Ask your Agent to Do it For You

Does the concept of haggling with someone about a large purchase make you sick to your stomach with anxiety? No worries – typically, your agent will be happy to negotiate on your behalf, only requiring you to sign your name to documents and confirm information with them. You should only speak to the seller or the seller’s agent to negotiate if you want to, and an agent who refuses to negotiate on your behalf is not one you should partner with! Be aware, though, that your agent’s job is not to get you the best deal, it’s to have the deal go through in the first place. You must outright ask them to help you negotiate and tell them what your ramifications are, and should not assume they will just do it for you by default. Sure, they will communicate with the seller, but you should ask them if you want them to push for a different or lower price!

Sell Before You Buy

This can be risky and stressful, but can have a huge payoff if it’s done correctly. If you sell your current house before you buy a new one, you are what seller’s agents refer to as “chain free”. This means that the seller will not have to wait for you to sell your current home before you buy their home, and that the process will be much quicker. Sellers will always prefer this, so you may be able to avoid negotiation all-together if you are able to get across to the seller’s agent that you’re a good prospect due to the speed in which the transaction can be completed.

Be Kind, But Firm

You don’t want to insult the seller by telling them they should lower the price due to all the flaws in their beloved family home. They may not be so inclined to sell their precious house to someone who is unkind to them about it. Instead, be kind but firm. If there is something about the house that is structurally unsound, unsafe, or not livable, you have every right not to budge. If one of your issues is largely or completely cosmetic, phrase your negotiation as less of a demand. And certainly don’t go overboard and tell the seller every single scratch and dent in the home to “nickel and dime” them into a lower price – they’ll almost surely pass you up for another seller that is less trouble to them.

Put Your Offer in Writing

Sellers and their agents both like this, and it shows them that you’re serious, especially if the letter is accompanied by proof of your mortgage offer or pre-approval. You may also find it to your benefit to indicate to the seller and their agent that you can be flexible to suit their schedule and that you’re willing to work with them. The easier you make selling to you sound, the more likely you will be sold to!

A Refusal is Not The End of the Conversation

If your negotiation offer is refused, it isn’t the end of the conversation. The seller simply replied to your offer. You can make another one! The seller may simply be playing a mind game with you to see how high they can get your offer with repeated refusals. Be sure t communicate to your own agent the absolute highest you will go, and then do not offer higher than that number under any circumstances. If your highest offer receives a refusal in return, communicate to both agents (yours and the seller’s) that you remain interested and will be available to talk again if the seller would like to return to you as a potential buyer.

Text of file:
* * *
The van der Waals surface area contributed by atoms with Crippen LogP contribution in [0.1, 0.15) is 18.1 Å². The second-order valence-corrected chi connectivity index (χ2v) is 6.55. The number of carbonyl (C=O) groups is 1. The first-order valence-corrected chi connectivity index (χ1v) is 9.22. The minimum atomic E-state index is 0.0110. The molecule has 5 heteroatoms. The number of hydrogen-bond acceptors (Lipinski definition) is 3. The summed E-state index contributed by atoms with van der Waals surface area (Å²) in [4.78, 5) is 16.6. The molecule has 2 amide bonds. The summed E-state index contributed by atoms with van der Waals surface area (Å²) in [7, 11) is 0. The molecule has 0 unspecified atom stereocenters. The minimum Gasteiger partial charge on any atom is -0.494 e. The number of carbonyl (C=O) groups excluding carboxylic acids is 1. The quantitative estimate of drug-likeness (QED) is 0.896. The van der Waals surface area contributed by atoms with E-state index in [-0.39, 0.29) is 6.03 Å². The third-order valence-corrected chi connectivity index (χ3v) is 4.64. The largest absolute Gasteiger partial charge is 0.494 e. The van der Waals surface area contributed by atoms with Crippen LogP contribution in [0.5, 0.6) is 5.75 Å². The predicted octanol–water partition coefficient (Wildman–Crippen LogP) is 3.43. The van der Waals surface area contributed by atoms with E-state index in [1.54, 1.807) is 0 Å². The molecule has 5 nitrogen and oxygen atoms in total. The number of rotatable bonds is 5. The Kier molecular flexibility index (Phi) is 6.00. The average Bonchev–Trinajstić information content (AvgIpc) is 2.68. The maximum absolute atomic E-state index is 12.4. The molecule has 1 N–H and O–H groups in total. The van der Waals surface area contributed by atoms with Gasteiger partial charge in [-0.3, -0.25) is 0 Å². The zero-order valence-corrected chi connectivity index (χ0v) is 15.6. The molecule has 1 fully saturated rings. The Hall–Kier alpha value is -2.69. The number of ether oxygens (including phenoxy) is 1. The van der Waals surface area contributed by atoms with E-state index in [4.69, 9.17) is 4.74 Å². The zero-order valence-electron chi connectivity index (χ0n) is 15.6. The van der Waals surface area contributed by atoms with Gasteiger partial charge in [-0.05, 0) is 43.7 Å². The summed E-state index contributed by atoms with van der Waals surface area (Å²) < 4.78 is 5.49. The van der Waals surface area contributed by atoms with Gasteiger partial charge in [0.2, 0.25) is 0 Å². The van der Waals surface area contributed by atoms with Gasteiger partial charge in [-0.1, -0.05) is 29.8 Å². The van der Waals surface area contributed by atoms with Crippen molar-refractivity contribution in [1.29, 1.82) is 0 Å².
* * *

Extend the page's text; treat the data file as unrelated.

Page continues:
Consider Negotiating Up

Do you really want to get your name in with the seller? Offer more than what they’re asking for. Don’t do this unless you really love the house and if you know that you’ll be able to afford it’s monthly upkeep less what you’ve paid over the original asking price. Make sure your finances offer that sort of flexibility. Be careful, though, because any counter offers should be made in descending order, so the seller knows there is a limit to how much you’ll spend and how long you’re willing to negotiate. Don’t let them talk you into paying even more than your original offer of more than they asked for!

Always Ask for a Home Warranty

No matter what, make sure you do this. It’s common for a seller to pay this expense up front, so do your due diligence to make sure they do. The seller pays the premium for the home warranty, usually between $400 and $600, and then the new homeowner is responsible for the deductible with any claim they make. The home warranty covers the repair of key items that come with the house, such as plumbing systems, appliances, air systems, or heating.

Renting? Ask the Seller to Buy You Out of Your Lease

You don’t have to wait until your current lease is up on your rental home or apartment before you can buy a house. In fact, you can negotiate with your seller to pay to buy you out of your lease. Many times, the seller has no issues with adjusting the price for this, as it’s usually only a few thousand dollars. This works the other way around as well – if a seller needs extra time to vacate due to another home purchase or construction, the buyers can grant them the extra time in exchange for a lower price on the home.